At the beginning of the afternoon we leave by bus to visit Cape Canaveral, Kenny is our driver he is a 75 years old man, but fortunately we have a guide because it is almost impossible to understand him.

Cap Tour Driver and guide

The bus enters the Kennedy Space Center goes past the headquarters, the transmissions radio building, the trainingstronauts building and finally the integration zone of the ISS. We cruise on the causeway in front of the boats which bring back the SRBs, then we go through the « industrial » zone with its assemblies sheds.

Communication building Administration building Astronauts building

We arrive at the space museum (Complex 26) a former Jupiters launch pad. The first museum into we go is the bunker of control of the rocket Jupiter-C (the rocket which put into orbit the first American satellite on February 1st, 1958, to Explorer 1). The visit is made by a former technician who worked in the center at this time. The mission control is situated only some metres away from the launch pad and looks like more a bunker than an actual center. We enter by a corridor, to the left is the cafeteria, at the end the control room is closed by a reinforced door. Enormous cupboards hide the walls of the room while in the center is the main launch console, a key to be turned and a button to be pressed. The technician explains us that they closed the reinforced door of the room at the last moment (in the last seconds of the countdown) because the cafeteria is situated behin the door and they didn’t want to have to wait too much in case of problem. It is impressive to see that now all this equipment (electronic / electromechanical) would fit a single desktop computer!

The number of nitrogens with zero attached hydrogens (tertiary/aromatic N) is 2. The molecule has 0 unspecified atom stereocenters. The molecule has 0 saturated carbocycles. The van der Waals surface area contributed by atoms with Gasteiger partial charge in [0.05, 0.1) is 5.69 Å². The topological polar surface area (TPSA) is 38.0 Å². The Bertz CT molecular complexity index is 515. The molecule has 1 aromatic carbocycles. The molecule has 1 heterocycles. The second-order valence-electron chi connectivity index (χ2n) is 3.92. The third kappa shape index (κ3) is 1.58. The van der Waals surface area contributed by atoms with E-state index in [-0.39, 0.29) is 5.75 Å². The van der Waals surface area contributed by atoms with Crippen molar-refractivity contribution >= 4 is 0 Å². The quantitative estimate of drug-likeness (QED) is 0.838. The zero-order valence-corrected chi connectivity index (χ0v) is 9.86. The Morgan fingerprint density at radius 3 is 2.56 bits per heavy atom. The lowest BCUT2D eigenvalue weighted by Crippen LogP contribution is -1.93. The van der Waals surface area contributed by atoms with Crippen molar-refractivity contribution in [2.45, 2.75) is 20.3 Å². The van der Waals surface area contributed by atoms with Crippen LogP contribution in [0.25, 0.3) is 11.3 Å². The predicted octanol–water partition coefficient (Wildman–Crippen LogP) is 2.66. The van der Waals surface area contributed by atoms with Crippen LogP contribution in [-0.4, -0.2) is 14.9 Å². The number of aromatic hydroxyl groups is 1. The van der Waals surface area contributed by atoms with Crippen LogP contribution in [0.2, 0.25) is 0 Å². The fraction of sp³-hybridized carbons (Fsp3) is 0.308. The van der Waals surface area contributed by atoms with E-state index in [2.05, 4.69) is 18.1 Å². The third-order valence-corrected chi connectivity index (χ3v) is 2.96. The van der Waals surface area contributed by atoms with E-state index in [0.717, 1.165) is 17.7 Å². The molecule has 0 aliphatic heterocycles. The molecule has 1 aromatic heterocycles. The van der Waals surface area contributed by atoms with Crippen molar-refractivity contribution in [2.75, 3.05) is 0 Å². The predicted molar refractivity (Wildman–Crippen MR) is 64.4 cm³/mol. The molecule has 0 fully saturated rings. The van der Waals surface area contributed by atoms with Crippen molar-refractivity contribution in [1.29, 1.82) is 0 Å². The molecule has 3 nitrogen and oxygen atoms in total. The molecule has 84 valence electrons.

Blockhouse Command room Reinforced window

Another museum is in the next building some meters away. A V2 engine as well as various devices of that time are exposed in it. Winged missiles, ICBMs, satellite and Gemini 2 capsule.

V2 Engine Wall Gemini 2


Outside are installed various devices, it goes from the winged missile to the rocket and surveillance radar. Regrettably we have not enough time to look all of them in details, the bus has to bring us a little further to the Mercury launch pad (Complex 5/6).


POLARIS A3 Blockhouse